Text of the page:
I hear the new principal at Lincoln has been doing a great job keeping his kids safe. Between an attempted kidnapping earlier in the year and this act of vandalism, he’s had his hands full. It’s too bad he isn’t getting more support from OPD.

  • Snoop Dogg

    I think this can be a learning opportunity for all. I hope the vandals get caught and are made an example to all they affected. public apology, clean up, their families pay for damages.

    If they don’t caught…well then I hope the community gets involved and get the people who did it and do what they need to do.

  • Nextset

    Snoop Dog: Only a fool or a dreamer believes this criminal justice system provides a remedy or solution for crime in this state. The only way to win the crime victim game is not to be one – or to have very generous insurance. That is how you run a business (or your life), you arrange things to not be a victim.

    Businesses such as See’s Candies manage their loss exposure by limiting where they will operate a store, setting up physical security (locks, doors, etc) and alarms, and insuring. Insurance rates are of course tied to location, existance of alarms and other such rating factors.

    School security involves placement, physical plant security provisions, and some form of insurance.

    So does OUSD alarm all their premises? Among other things that is supposed to deny criminals quiet time within which to do so much damage. Cameras have become relatively cheap. Camera systems now transmit images over the internet to the alarm central station so there is real time observation of intruders. How is insurance handled – is OUSD self insured?

    The “community” is not going to get involved with anything other than their own day to day survival. Running the schools is OUSD’s business and that includes school security. They are expected to take care of their own business.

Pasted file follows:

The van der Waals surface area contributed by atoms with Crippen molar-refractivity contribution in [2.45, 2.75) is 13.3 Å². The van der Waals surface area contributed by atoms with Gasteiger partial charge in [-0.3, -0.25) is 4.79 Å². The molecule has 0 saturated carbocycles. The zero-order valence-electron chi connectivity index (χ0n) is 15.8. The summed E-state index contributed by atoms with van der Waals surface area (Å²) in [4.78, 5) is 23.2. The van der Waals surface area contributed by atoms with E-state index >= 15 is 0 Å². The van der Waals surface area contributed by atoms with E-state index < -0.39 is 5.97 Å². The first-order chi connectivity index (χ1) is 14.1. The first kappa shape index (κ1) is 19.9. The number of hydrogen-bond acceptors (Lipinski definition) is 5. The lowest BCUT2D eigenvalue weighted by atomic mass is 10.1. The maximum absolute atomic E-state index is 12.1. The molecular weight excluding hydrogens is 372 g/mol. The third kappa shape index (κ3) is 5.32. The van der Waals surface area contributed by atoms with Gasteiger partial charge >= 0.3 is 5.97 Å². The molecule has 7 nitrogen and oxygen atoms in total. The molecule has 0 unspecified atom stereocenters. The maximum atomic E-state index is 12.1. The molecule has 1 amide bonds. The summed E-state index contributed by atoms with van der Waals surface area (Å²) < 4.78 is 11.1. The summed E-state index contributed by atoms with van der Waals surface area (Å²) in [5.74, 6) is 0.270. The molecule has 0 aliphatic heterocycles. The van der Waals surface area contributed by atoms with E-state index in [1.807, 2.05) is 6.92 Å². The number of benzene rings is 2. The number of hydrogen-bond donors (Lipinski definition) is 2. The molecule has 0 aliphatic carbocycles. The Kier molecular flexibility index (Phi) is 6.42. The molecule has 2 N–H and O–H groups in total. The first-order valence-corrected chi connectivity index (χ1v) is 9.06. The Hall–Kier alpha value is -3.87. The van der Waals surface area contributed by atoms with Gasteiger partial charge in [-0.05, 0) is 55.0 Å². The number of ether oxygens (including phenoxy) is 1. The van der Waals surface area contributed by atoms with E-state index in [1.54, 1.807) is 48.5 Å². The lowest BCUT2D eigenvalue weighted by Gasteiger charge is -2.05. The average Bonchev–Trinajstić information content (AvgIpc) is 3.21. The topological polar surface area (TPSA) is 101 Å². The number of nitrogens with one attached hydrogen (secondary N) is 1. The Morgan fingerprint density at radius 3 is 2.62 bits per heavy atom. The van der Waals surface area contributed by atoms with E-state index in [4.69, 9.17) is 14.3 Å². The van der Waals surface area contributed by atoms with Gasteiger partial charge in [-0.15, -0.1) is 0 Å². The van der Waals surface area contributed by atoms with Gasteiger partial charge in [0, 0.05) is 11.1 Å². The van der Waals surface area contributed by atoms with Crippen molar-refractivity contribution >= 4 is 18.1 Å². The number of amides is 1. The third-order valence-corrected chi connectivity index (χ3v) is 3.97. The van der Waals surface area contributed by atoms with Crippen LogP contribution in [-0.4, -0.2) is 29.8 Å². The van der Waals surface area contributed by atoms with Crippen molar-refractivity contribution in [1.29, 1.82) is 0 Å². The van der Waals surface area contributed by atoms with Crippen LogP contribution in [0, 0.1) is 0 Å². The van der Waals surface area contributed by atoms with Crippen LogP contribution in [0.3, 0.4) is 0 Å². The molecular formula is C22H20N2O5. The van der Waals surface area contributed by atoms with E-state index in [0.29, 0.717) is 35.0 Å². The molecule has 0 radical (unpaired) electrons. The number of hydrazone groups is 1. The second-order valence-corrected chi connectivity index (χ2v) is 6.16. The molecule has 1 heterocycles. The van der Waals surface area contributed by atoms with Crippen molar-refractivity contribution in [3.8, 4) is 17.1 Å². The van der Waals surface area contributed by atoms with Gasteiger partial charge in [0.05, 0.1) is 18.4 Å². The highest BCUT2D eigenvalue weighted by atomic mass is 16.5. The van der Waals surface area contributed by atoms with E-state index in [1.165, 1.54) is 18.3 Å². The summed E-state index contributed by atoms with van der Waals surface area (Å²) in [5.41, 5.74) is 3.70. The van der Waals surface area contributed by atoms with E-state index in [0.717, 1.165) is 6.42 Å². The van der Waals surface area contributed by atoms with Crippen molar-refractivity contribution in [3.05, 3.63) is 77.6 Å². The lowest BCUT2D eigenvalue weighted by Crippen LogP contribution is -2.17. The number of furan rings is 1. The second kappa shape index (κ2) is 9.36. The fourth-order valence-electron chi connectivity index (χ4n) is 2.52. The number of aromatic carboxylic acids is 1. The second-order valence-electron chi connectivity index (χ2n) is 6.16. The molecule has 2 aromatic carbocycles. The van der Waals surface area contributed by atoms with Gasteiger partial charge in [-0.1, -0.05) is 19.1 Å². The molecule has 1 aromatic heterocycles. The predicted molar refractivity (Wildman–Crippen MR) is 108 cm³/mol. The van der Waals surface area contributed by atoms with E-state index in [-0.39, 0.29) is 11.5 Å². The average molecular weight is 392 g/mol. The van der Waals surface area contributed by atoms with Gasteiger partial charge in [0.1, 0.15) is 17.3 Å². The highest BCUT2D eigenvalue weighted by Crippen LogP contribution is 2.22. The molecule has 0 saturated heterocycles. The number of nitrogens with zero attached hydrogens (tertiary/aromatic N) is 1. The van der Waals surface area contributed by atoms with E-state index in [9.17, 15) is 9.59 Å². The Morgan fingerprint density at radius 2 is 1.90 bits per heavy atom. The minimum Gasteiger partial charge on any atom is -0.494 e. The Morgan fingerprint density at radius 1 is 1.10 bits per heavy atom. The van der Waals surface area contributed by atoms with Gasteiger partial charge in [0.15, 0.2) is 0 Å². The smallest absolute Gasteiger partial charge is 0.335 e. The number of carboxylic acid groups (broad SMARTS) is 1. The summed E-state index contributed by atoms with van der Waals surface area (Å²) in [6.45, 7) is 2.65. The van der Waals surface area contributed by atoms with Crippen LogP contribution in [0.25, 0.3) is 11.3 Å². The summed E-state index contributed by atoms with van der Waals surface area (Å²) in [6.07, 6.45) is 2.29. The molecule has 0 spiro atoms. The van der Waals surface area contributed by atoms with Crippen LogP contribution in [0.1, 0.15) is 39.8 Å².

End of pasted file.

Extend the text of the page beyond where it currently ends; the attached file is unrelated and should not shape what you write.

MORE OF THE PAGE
• Ms. J.

    Thanks for posting, Katy, but I’m kind of surprised if this is the first such incident you’ve heard of. Maybe it’s just because Lincoln is a California Distinguished School (for whatever that’s worth)that this is getting attention. Both Oakland schools where I taught were vandalized repeatedly and terribly while I was there. In my first year teaching my portable was ransacked and trashed not once but twice. It was awful, demoralizing, infuriating, etc etc. But my students and I were not the only ones to have this happen to us. It’s outrageous but it’s pretty common I think.

  • Katy Murphy

    Yes, I’ve blogged about these events before — arson fire at Sobrante Park, break-ins at various schools and at the central office.

    I still think these incidents should see the light of day.

  • ex-Oakland staff

    Nextset – OUSD is self insured. Many schools are alarmed. Some schools have cameras.

  • Nextset

    Katy: Do the Oakland-area private schools get vandalized also? Is there any difference in their security tactics, or those of Piedmont Unified, with OUSD school property security??

    Is the vandalism we speak of here just what goes with the territory, or is there some higher incidence here at OUSD? What if anything could the district do to cut the losses without spending too much money?

  • Katy Murphy

    Good questions. I don’t know, but I’ll see what I can find out.